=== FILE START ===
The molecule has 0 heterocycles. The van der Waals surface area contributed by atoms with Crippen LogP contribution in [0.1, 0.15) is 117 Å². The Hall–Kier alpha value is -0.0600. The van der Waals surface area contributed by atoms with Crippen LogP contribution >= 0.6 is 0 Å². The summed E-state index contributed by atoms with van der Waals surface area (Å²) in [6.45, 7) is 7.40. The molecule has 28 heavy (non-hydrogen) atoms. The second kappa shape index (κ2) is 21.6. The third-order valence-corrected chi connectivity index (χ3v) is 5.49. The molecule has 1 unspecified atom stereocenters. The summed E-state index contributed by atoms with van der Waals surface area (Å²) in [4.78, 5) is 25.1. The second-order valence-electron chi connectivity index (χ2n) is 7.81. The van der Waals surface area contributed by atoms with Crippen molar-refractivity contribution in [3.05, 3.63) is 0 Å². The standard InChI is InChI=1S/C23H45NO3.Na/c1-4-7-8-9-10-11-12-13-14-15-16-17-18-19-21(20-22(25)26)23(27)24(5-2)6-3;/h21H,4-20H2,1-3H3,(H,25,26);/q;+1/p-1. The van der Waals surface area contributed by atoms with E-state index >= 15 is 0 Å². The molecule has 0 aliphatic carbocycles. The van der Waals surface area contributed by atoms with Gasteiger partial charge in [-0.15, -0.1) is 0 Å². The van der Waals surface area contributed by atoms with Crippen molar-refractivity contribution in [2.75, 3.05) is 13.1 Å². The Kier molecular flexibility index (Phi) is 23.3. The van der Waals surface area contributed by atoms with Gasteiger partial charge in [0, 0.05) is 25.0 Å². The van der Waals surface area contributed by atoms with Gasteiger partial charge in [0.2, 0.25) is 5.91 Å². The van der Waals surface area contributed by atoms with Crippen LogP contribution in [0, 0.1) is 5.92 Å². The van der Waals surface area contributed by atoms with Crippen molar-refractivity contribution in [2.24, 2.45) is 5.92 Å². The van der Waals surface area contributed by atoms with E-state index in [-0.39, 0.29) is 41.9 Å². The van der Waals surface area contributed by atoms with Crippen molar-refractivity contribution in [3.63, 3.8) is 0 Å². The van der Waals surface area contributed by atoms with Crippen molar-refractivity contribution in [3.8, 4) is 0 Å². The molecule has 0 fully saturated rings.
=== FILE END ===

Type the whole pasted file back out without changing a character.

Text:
The molecule has 0 heterocycles. The van der Waals surface area contributed by atoms with Crippen LogP contribution in [0.1, 0.15) is 117 Å². The Hall–Kier alpha value is -0.0600. The van der Waals surface area contributed by atoms with Crippen LogP contribution >= 0.6 is 0 Å². The summed E-state index contributed by atoms with van der Waals surface area (Å²) in [6.45, 7) is 7.40. The molecule has 28 heavy (non-hydrogen) atoms. The second kappa shape index (κ2) is 21.6. The third-order valence-corrected chi connectivity index (χ3v) is 5.49. The molecule has 1 unspecified atom stereocenters. The summed E-state index contributed by atoms with van der Waals surface area (Å²) in [4.78, 5) is 25.1. The second-order valence-electron chi connectivity index (χ2n) is 7.81. The van der Waals surface area contributed by atoms with Crippen molar-refractivity contribution in [3.05, 3.63) is 0 Å². The standard InChI is InChI=1S/C23H45NO3.Na/c1-4-7-8-9-10-11-12-13-14-15-16-17-18-19-21(20-22(25)26)23(27)24(5-2)6-3;/h21H,4-20H2,1-3H3,(H,25,26);/q;+1/p-1. The van der Waals surface area contributed by atoms with E-state index >= 15 is 0 Å². The molecule has 0 aliphatic carbocycles. The van der Waals surface area contributed by atoms with Gasteiger partial charge in [-0.15, -0.1) is 0 Å². The van der Waals surface area contributed by atoms with Crippen molar-refractivity contribution in [2.75, 3.05) is 13.1 Å². The Kier molecular flexibility index (Phi) is 23.3. The van der Waals surface area contributed by atoms with Gasteiger partial charge in [0, 0.05) is 25.0 Å². The van der Waals surface area contributed by atoms with Gasteiger partial charge in [0.2, 0.25) is 5.91 Å². The van der Waals surface area contributed by atoms with Crippen LogP contribution in [0, 0.1) is 5.92 Å². The van der Waals surface area contributed by atoms with Crippen molar-refractivity contribution in [2.24, 2.45) is 5.92 Å². The van der Waals surface area contributed by atoms with E-state index in [-0.39, 0.29) is 41.9 Å². The van der Waals surface area contributed by atoms with Crippen molar-refractivity contribution in [3.63, 3.8) is 0 Å². The van der Waals surface area contributed by atoms with Crippen molar-refractivity contribution in [3.8, 4) is 0 Å². The molecule has 0 fully saturated rings.